I asked a few clarifying questions and fought with myself, constantly asking myself, “How do you make that choice.”

Finally I asked, “Are you ready to operate now?”

The surgeon was and his team was setting up the operating room.  I took the directive from his hand.  I don’t recall my words, but it was something like, “He’ll take 50/50.  Where’s the waiting room?”

Surgery lasted five hours. Father was in intensive care for a week and in a ward for two more weeks before I could drive him home.  He and I held on to another good four years of life and Saturday lunches.


My mother was 79 when the oncologist called me to say, “pancreatic cancer and it’s spread to the liver.”  He also introduced me to the term, “palliative care.”

Immediately my brothers and I stopped thinking about her 80th birthday.  We were told she had a few months so we started to grab at other things – we could take her to Santa Cruz one last time, there was a nice garden where we could take her to at the hospice – we’d hold onto what life remained.

I should mention here that my mother was a devout lifelong Christian.  There were no doubts in her mind. She knew where she was going.  It turned out that she didn’t have months, but rather weeks.  I had to let go of plans for last outings or even pushing her in a wheelchair to the garden.

She was in pain and the drugs didn’t do enough.  One day I was standing by her bed as she slept.  She woke a bit and clearly was in pain so I asked, “What can I do?”

Her reply, “Send me to Jesus.”

A few days later, I got the call that she’d let go of this life and I knew that strength of her belief had transported her to whatever is beyond this life.

About Andrew Reynolds

Born in California Did the school thing studying electronics, computers, release engineering and literary criticism. I worked in the high tech world doing software release engineering and am now retired. Then I got prostate cancer. Now I am a blogger and work in my wood shop doing scroll saw work and marquetry.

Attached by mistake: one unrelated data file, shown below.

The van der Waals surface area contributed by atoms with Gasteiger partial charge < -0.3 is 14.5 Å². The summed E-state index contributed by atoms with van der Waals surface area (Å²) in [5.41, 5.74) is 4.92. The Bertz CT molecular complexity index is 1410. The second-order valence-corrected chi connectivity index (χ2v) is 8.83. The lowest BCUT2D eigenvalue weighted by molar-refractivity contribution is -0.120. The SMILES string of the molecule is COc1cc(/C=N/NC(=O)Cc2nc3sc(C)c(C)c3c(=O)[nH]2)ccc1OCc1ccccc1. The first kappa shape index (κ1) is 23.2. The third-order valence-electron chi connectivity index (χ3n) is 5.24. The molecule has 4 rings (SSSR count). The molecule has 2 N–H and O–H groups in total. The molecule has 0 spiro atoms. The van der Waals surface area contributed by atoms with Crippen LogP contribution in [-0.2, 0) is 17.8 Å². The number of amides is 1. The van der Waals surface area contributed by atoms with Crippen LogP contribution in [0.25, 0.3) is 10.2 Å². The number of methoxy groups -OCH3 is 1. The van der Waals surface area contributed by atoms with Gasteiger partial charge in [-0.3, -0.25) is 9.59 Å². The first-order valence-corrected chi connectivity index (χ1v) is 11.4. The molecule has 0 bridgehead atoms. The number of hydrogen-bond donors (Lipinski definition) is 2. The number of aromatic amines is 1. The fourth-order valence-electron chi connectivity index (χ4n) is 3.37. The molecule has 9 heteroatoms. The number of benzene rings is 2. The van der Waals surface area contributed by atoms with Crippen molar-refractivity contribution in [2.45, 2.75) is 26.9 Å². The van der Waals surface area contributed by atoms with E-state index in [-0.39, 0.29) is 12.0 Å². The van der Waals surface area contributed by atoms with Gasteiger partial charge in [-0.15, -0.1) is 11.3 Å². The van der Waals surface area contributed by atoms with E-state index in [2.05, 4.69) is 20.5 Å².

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18 Responses to Writing Group – Letting Go, Holding On

  1. Franknbean says:

    Agreed, you’ve become a good writer Mr Andrew.
    Making medical decisions on behalf of your parents is not an enviable predicament. The class 4 rapids episode and ensuing change in your practice of Christian faith was interesting. Injuries close calls to death is a wake-up call for many. Mine was an automobile roll/flip over accident at age 22 (46 years ago). It makes us consider our Salvation indeed.

    You have lived some journeys my virtual friend. Thank you for sharing.

    Liked by 1 person

  2. Beautiful writing. I loved it!

    Liked by 1 person

  3. Andrew, I have to agree with one of your commenters — this is one of the best written posts you’ve shared with us. The most important aspect for any storyteller is to tell the story in such a way that the listeners or readers feel like they are right there with you. And you succeeded for sure! Whether we’re holding on or letting go – we have to make the right decision. You made the right one in writing these examples.

    Liked by 2 people

  4. Dave says:

    I was glued to your every word about the rafting adventure. I thought your split-second decision would be a more pedestrian “go this way or that?” Whew – I don’t blame you for giving rafting a rest. I imagine you made a bargain with God somewhere in the midst, whether you remember it or not.

    Liked by 1 person

    • At some point while I was in the water I remember thinking, “If I die, at least they can say I die while I was doing something I loved.” and my church attendance did become more regular after the trip.


  5. jfwknifton says:

    That’s the best writing you’ve ever done, in my opinion. Beautiful and you should be proud.

    Liked by 1 person

  6. Both holding on and letting go can be heart-rending decisions. Well-written, Andrew. 🙂

    Liked by 2 people

  7. Did you visit some of this in your book of poems? Writing down details helps work through them.

    Liked by 1 person

  8. SusanR says:

    Difficult decisions, for sure.

    Liked by 1 person

  9. Poignant. Perfect for your church group.

    Liked by 1 person